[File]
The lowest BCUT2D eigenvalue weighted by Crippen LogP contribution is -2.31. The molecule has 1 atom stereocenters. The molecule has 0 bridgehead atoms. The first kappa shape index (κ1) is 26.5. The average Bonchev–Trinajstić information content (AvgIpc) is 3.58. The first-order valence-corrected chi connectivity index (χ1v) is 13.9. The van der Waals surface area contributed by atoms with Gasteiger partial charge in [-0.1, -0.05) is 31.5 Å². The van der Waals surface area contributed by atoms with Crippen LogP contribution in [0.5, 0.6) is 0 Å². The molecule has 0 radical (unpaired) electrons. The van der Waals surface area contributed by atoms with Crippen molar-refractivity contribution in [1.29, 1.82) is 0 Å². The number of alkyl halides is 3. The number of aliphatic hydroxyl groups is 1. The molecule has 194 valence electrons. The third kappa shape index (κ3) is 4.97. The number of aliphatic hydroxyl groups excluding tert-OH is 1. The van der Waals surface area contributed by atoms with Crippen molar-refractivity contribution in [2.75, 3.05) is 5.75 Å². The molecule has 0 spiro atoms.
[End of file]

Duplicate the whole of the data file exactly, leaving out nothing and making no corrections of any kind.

The lowest BCUT2D eigenvalue weighted by Crippen LogP contribution is -2.31. The molecule has 1 atom stereocenters. The molecule has 0 bridgehead atoms. The first kappa shape index (κ1) is 26.5. The average Bonchev–Trinajstić information content (AvgIpc) is 3.58. The first-order valence-corrected chi connectivity index (χ1v) is 13.9. The van der Waals surface area contributed by atoms with Gasteiger partial charge in [-0.1, -0.05) is 31.5 Å². The van der Waals surface area contributed by atoms with Crippen LogP contribution in [0.5, 0.6) is 0 Å². The molecule has 0 radical (unpaired) electrons. The van der Waals surface area contributed by atoms with Crippen molar-refractivity contribution in [1.29, 1.82) is 0 Å². The number of alkyl halides is 3. The number of aliphatic hydroxyl groups is 1. The molecule has 194 valence electrons. The third kappa shape index (κ3) is 4.97. The number of aliphatic hydroxyl groups excluding tert-OH is 1. The van der Waals surface area contributed by atoms with Crippen molar-refractivity contribution in [2.75, 3.05) is 5.75 Å². The molecule has 0 spiro atoms.